After speaking with Cardinal Baldisseri, with some of his collaborators, as well as with many cardinals, bishops, and nuncios, Martel claimed to be able to “retrace” Pope Francis' “secret plan” for the second Synod on the Family in 2015. There were three main “mechanisms” then at the Pope's disposal, according to Martel: first, the Pope could “encourage a more modern debate around the world by means of a move on the episcopates and Catholic public opinion – that was entrusted to Baldisseri and his team.” Second, he could “sanction the cardinals who had humiliated him”; and third, the Pope could change the “composition of the College of Cardinals” over the long term.
“Sly and cunning,” wrote Martel, “Francis would go on the offensive using these three techniques simultaneously, with extraordinary speed and, his opponents would say, extraordinary vehemence.”
As the author further described it, a real “war machine” was set in motion, using “nuncios, the allies, the friendly cardinals, everyone was mobilized.” Traveling to many countries, the French author was able to “follow this offensive in many countries.” For example, there was the papal confidant Archbishop Víctor Manuel Fernández from Argentina, who had publicly announced that Pope Francis was aiming at “irreversible reforms” and he then publicly rebuked Cardinal Müller. (LifeSiteNews reported in June of 2015 on this significant Fernández statement here.) In Uruguay, Archbishop Daniel Stula “stuck his neck out just as suddenly, expressing his opinion on the question of homosexuals. He would even go on to make public a contribution to the gay question in the Synod.”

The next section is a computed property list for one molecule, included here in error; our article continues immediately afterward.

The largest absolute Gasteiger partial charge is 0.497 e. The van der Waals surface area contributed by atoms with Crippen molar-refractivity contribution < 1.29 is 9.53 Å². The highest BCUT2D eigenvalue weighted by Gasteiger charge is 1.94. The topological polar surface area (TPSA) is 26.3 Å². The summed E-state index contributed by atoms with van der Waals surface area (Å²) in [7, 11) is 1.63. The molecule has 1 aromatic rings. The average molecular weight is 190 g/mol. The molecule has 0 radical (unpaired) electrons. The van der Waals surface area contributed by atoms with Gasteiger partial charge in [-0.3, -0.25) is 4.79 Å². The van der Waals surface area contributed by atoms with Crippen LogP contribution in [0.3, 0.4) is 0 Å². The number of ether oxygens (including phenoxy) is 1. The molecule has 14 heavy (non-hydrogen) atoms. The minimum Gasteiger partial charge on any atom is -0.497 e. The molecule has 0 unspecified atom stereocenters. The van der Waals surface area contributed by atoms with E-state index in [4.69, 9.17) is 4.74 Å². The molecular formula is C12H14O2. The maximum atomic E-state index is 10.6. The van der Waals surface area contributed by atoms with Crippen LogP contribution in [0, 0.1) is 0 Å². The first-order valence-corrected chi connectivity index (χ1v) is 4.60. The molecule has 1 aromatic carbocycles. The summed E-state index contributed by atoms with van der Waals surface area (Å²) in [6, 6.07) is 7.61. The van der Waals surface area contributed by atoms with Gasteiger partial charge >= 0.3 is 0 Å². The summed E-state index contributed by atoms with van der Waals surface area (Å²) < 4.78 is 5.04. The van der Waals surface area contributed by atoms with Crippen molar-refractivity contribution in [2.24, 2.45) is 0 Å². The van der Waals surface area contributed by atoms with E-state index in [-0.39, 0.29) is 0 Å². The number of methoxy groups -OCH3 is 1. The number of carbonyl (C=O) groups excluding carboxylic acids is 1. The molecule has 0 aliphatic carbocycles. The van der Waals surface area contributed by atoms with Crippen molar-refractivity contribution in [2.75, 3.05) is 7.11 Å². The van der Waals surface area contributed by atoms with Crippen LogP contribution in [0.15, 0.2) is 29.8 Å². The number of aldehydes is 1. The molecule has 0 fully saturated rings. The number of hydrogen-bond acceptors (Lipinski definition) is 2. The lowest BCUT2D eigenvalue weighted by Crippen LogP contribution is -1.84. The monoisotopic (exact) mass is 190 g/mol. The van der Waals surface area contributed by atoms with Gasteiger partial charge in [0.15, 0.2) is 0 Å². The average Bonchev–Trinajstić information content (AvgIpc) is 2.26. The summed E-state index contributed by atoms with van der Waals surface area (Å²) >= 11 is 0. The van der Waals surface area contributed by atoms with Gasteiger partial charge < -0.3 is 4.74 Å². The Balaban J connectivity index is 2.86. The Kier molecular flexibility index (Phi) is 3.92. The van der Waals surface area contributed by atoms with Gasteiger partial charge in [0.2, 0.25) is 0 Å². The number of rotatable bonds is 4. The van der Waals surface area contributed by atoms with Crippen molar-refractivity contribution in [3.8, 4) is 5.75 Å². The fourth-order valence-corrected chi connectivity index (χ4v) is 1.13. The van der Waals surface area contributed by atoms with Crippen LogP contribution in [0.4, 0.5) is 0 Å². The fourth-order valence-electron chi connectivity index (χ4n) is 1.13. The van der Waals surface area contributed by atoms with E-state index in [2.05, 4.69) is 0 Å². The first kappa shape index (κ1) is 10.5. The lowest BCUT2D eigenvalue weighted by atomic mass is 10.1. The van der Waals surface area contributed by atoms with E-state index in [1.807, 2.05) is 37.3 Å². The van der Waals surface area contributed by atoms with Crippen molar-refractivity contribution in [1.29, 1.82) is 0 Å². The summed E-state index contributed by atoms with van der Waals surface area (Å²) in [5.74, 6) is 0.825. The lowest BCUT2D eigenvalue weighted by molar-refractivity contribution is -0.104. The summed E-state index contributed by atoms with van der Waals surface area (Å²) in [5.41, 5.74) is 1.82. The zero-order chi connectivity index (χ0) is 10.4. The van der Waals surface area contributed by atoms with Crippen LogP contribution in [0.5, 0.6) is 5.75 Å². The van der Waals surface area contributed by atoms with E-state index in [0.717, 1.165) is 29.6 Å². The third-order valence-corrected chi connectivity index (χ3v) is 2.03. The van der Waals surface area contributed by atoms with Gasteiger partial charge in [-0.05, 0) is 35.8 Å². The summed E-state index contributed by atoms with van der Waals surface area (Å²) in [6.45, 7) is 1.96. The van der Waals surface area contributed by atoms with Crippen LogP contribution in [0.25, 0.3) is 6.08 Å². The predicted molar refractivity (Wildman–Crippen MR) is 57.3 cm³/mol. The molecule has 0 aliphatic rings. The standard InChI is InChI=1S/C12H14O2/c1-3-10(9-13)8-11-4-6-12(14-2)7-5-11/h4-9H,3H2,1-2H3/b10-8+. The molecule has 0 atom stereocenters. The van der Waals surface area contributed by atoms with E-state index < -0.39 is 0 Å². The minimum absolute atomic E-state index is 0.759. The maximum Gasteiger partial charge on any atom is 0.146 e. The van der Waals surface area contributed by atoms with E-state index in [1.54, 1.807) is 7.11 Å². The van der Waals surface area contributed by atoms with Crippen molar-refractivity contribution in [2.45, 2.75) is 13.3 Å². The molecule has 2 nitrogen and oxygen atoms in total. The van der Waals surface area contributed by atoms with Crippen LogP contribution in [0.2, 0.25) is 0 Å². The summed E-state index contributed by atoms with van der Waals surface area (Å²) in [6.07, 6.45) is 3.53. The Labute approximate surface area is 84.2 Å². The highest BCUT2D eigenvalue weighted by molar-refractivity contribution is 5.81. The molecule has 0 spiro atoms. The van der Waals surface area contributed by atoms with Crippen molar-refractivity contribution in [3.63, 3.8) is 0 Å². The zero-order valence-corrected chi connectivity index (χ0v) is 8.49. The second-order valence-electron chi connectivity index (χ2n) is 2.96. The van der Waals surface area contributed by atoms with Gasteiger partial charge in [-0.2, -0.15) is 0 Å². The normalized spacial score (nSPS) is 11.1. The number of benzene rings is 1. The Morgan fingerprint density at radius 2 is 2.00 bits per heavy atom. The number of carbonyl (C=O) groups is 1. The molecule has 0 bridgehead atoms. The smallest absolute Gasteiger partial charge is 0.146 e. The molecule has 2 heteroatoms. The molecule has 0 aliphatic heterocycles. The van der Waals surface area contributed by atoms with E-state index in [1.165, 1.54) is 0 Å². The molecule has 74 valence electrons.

Yet another ally of the Pope, Cardinal Óscar Maradiaga, “travelled around the capitals of Latin America,” distilling “Francis's thought in public,” recruiting supporters, and informing “the pope about his opposition.” He “prepared the plans for battle.” Cardinal Cláudio Hummes of Brazil also was recruited to help in this ideological “war plan.” With regard to the U.S., Martel claims that Francis then had “few allies in the country.” Thus, he “chose to rely on three little-known gay-friendly bishops”: Blase Cupich, Joseph Tobin, and Robert McElroy. These three supported the Pope, and “two of them were rewarded by being appointed cardinals in 2016, while McElroy would be made [a full] bishop during the [synod] debates.”
Speaking about Europe, the author claimed that Pope Francis “sought allies and allied himself with the most liberal cardinals,” such as Reinhard Marx and Christoph Schönborn.